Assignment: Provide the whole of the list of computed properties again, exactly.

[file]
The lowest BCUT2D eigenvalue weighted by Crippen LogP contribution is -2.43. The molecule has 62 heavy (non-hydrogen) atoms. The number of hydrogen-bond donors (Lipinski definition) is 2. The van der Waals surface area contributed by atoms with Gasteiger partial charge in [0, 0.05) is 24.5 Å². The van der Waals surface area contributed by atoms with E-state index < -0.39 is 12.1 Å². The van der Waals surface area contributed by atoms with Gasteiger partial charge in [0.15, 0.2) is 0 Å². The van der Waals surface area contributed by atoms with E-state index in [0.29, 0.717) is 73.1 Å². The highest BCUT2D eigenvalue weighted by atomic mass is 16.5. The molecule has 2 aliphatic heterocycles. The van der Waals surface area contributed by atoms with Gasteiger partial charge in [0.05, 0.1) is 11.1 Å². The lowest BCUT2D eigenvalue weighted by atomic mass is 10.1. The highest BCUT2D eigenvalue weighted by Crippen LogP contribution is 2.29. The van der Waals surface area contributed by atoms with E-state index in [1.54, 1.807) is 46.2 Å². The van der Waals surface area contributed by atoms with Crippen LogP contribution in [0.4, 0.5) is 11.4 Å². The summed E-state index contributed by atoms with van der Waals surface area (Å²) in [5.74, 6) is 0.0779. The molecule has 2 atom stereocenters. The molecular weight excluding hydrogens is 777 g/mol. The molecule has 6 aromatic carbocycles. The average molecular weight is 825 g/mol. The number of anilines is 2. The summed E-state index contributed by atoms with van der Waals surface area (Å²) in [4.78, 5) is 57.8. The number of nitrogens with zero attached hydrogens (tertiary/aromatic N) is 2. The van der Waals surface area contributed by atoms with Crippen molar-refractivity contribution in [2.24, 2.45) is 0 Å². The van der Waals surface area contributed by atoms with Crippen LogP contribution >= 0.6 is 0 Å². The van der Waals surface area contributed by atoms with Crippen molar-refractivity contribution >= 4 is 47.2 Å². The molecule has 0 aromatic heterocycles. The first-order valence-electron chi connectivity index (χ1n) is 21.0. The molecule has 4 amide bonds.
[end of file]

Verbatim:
The lowest BCUT2D eigenvalue weighted by Crippen LogP contribution is -2.43. The molecule has 62 heavy (non-hydrogen) atoms. The number of hydrogen-bond donors (Lipinski definition) is 2. The van der Waals surface area contributed by atoms with Gasteiger partial charge in [0, 0.05) is 24.5 Å². The van der Waals surface area contributed by atoms with E-state index < -0.39 is 12.1 Å². The van der Waals surface area contributed by atoms with Gasteiger partial charge in [0.15, 0.2) is 0 Å². The van der Waals surface area contributed by atoms with E-state index in [0.29, 0.717) is 73.1 Å². The highest BCUT2D eigenvalue weighted by atomic mass is 16.5. The molecule has 2 aliphatic heterocycles. The van der Waals surface area contributed by atoms with Gasteiger partial charge in [0.05, 0.1) is 11.1 Å². The lowest BCUT2D eigenvalue weighted by atomic mass is 10.1. The highest BCUT2D eigenvalue weighted by Crippen LogP contribution is 2.29. The van der Waals surface area contributed by atoms with E-state index in [1.54, 1.807) is 46.2 Å². The van der Waals surface area contributed by atoms with Crippen LogP contribution in [0.4, 0.5) is 11.4 Å². The summed E-state index contributed by atoms with van der Waals surface area (Å²) in [5.74, 6) is 0.0779. The molecule has 2 atom stereocenters. The molecular weight excluding hydrogens is 777 g/mol. The molecule has 6 aromatic carbocycles. The average molecular weight is 825 g/mol. The number of anilines is 2. The summed E-state index contributed by atoms with van der Waals surface area (Å²) in [4.78, 5) is 57.8. The number of nitrogens with zero attached hydrogens (tertiary/aromatic N) is 2. The van der Waals surface area contributed by atoms with Crippen molar-refractivity contribution in [2.24, 2.45) is 0 Å². The van der Waals surface area contributed by atoms with Crippen LogP contribution >= 0.6 is 0 Å². The van der Waals surface area contributed by atoms with Crippen molar-refractivity contribution >= 4 is 47.2 Å². The molecule has 0 aromatic heterocycles. The first-order valence-electron chi connectivity index (χ1n) is 21.0. The molecule has 4 amide bonds.